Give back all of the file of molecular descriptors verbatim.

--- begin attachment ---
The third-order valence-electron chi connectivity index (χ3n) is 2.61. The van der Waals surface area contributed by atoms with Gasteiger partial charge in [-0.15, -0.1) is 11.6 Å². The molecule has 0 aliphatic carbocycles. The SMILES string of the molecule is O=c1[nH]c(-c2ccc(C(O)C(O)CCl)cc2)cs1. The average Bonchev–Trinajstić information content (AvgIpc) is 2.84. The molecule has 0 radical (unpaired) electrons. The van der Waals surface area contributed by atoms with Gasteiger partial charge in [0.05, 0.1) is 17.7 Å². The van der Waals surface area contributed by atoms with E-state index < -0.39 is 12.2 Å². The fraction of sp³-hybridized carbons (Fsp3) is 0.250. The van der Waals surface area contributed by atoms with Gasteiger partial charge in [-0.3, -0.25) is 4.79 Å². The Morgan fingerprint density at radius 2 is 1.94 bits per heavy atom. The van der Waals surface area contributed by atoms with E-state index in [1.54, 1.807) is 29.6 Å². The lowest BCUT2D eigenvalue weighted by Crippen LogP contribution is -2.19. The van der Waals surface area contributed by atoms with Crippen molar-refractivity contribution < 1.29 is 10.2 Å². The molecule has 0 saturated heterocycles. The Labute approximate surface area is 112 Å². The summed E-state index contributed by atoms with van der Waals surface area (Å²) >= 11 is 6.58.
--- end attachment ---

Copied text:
The third-order valence-electron chi connectivity index (χ3n) is 2.61. The van der Waals surface area contributed by atoms with Gasteiger partial charge in [-0.15, -0.1) is 11.6 Å². The molecule has 0 aliphatic carbocycles. The SMILES string of the molecule is O=c1[nH]c(-c2ccc(C(O)C(O)CCl)cc2)cs1. The average Bonchev–Trinajstić information content (AvgIpc) is 2.84. The molecule has 0 radical (unpaired) electrons. The van der Waals surface area contributed by atoms with Gasteiger partial charge in [0.05, 0.1) is 17.7 Å². The van der Waals surface area contributed by atoms with E-state index < -0.39 is 12.2 Å². The fraction of sp³-hybridized carbons (Fsp3) is 0.250. The van der Waals surface area contributed by atoms with Gasteiger partial charge in [-0.3, -0.25) is 4.79 Å². The Morgan fingerprint density at radius 2 is 1.94 bits per heavy atom. The van der Waals surface area contributed by atoms with E-state index in [1.54, 1.807) is 29.6 Å². The lowest BCUT2D eigenvalue weighted by Crippen LogP contribution is -2.19. The van der Waals surface area contributed by atoms with Crippen molar-refractivity contribution < 1.29 is 10.2 Å². The molecule has 0 saturated heterocycles. The Labute approximate surface area is 112 Å². The summed E-state index contributed by atoms with van der Waals surface area (Å²) >= 11 is 6.58.